In 1776 Young estimated that the Cork merchants owned between 70 and 80 ships, and it has been estimated that in 1791/2 this had risen to 123 ships accounting for about 14.1 per cent of the national tonnage of just under 70,000 tons. There was a consid­erable trade with mainland Europe, and Irish ships could be found not only in French or Spanish harbours but also in Baltic and Scandinavian ports. Most Irish-owned ships were used in the European rather than the British trade.

Apart from Cork the south coast had a number of smaller harbours – Kinsale, Youghal, Dungarvan and Waterford. Youghal had 52 locally registered ships in 1787 and this had risen to 146 in 1796, but at an average of 40 tons they were about half the average size of the Cork ships - the harbours at Youghal and Waterford had a bar that discouraged larger ships.

Waterford was for much of the century the third port in the country; visiting it in 1732, Loveday found that ‘the quay at Waterford is exceeding noble being in a straight line of great length, the stone buildings on it very handsome and nothing more beautiful than the view from the water.’ In relative terms the port declined throughout the period.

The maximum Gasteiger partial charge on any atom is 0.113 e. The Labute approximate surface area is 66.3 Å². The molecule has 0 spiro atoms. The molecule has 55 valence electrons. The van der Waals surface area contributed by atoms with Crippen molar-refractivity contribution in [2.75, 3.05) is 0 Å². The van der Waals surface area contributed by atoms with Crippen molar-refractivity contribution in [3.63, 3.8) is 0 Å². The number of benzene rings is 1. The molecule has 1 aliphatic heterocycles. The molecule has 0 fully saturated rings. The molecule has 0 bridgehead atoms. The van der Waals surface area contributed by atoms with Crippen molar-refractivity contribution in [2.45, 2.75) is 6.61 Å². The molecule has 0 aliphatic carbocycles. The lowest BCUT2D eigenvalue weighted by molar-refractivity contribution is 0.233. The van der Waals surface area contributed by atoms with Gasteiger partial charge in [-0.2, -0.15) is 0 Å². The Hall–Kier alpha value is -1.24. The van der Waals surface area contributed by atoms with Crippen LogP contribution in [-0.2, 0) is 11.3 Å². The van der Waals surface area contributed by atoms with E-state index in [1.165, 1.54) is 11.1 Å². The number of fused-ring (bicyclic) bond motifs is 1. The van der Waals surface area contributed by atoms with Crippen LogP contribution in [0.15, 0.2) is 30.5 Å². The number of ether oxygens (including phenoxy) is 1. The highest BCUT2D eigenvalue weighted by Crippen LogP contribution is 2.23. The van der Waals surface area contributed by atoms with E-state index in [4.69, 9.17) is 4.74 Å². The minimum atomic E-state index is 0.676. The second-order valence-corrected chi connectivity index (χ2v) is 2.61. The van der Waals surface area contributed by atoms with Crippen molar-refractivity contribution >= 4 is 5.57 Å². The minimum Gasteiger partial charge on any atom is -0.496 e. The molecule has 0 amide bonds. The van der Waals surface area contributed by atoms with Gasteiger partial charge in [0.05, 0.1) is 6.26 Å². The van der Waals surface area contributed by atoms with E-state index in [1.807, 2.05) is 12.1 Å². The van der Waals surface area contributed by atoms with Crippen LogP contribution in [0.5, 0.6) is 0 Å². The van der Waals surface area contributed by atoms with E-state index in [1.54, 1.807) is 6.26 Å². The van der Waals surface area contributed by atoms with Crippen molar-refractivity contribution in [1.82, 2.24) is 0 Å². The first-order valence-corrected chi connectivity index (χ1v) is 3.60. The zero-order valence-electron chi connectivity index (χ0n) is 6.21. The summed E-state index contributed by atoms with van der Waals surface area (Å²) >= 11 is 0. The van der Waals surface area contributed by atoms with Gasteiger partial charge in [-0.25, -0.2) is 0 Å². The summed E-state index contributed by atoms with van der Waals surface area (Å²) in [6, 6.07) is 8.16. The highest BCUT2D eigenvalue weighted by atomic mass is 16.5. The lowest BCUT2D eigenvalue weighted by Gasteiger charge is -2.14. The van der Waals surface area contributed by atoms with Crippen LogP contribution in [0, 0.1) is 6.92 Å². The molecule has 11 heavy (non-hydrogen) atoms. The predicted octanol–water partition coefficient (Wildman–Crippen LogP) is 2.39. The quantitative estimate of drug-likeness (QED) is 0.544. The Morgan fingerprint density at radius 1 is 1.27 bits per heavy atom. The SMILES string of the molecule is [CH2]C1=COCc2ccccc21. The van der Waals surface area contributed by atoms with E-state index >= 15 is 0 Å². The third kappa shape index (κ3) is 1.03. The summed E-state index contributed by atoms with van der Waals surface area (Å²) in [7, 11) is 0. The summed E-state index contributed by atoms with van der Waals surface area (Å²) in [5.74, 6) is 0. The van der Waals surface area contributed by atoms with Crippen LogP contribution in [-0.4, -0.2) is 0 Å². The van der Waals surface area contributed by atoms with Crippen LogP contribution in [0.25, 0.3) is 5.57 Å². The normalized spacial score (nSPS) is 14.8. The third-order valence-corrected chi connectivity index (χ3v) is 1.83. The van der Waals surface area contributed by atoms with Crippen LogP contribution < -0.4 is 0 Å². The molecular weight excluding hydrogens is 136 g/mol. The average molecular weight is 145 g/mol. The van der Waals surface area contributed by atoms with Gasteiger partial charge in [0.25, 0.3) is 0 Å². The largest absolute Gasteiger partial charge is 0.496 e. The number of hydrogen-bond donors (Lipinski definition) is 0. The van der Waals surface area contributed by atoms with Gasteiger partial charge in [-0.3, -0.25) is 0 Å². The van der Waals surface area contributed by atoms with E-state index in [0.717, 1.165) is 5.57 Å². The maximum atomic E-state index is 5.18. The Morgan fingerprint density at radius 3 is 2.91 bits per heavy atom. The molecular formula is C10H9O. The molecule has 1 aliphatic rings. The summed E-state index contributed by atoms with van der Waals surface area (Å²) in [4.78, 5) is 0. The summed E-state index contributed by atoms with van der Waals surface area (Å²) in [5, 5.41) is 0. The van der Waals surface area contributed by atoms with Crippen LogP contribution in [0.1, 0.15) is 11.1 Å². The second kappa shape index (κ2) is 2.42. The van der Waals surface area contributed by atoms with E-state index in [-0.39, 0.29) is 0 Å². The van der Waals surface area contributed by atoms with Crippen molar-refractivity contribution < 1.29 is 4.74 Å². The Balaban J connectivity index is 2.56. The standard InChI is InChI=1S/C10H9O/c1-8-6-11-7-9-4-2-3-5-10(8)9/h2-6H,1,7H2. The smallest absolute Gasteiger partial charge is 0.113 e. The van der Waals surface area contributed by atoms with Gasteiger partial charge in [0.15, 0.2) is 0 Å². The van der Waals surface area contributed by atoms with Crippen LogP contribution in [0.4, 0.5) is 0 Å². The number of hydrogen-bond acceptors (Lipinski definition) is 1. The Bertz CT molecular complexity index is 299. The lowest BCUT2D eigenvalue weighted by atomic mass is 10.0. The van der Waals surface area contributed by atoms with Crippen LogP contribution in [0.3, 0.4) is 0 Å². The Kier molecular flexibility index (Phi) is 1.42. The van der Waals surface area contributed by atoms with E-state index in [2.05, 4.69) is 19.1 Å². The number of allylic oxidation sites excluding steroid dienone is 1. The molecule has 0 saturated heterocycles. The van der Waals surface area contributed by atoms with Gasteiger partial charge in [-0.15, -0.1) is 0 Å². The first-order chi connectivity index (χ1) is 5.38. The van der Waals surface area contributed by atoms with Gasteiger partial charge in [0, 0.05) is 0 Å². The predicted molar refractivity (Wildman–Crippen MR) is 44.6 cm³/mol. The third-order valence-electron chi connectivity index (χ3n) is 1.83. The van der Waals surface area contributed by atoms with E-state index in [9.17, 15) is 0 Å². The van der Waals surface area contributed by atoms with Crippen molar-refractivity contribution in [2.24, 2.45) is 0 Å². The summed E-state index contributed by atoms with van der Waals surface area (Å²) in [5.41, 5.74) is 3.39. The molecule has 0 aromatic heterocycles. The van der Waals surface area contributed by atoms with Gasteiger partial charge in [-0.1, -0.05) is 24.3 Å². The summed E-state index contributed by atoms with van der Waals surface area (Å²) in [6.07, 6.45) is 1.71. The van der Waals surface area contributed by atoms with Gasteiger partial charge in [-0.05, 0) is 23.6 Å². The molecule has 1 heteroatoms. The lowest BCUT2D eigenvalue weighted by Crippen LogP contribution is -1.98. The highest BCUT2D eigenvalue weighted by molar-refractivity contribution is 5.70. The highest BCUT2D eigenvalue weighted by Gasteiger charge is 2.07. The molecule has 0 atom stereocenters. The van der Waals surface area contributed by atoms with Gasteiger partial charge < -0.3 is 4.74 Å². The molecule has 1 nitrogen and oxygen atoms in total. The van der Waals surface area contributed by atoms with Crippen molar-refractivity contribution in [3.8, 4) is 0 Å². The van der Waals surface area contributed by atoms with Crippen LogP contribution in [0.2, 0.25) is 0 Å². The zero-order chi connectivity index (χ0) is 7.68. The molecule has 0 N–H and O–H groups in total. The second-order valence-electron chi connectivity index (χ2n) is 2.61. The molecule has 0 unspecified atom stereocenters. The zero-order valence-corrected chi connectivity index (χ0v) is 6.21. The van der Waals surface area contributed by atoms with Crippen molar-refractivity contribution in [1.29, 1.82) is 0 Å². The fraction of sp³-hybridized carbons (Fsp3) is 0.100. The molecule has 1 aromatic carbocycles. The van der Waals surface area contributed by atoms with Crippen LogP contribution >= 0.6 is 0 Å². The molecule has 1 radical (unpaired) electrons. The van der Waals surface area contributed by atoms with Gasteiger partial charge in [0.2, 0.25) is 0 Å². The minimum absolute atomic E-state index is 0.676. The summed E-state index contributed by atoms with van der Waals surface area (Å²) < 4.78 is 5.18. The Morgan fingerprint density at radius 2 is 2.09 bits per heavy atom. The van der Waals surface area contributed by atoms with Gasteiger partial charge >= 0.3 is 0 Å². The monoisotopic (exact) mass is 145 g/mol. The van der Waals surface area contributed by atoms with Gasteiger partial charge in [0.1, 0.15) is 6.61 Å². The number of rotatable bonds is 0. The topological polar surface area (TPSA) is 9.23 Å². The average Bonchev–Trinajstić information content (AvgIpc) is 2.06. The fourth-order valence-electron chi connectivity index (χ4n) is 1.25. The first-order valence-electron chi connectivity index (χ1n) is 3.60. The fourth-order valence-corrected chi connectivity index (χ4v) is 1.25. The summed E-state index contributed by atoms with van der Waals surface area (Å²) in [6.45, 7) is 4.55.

By the end of the century Belfast had rapidly superseded it as the third city in the kingdom. Galway declined most during the century, partly because of its isola­tion from the commercially dominant capital, the developing east coast out-ports with their Irish Sea trade, and the increasing orientation of Irish trade to Great Britain.

In the other out-ports the volume of trade was small and largely unspecialised. Many of the harbours had difficulties such as bars. But there was some regionally specialised shipping, such as the oyster boats of Carlingford and the potato boats of Dungarvan. Where there was wood available there was a tradition of small-scale shipbuilding in the coastal ports. At the beginning of the century Ringsend, Co. Dublin, was already established as a centre of shipbuilding. In March 1731/2 the launching of a large ship attracted such a great crowd that at least three people were severely injured.

Wakefield commented on a decline in shipbuilding at the end of the century, which he attributed partly to Ireland not having the necessary raw materials, although at the same time he pointed out, in an unequal comparison, that Holland ‘possesses neither timber nor corn, and its harbours are bad’. But there were exceptions as, foreshadowing its nineteenth-century greatness, William Richie had in 1791 opened a ‘large’ shipyard at Belfast.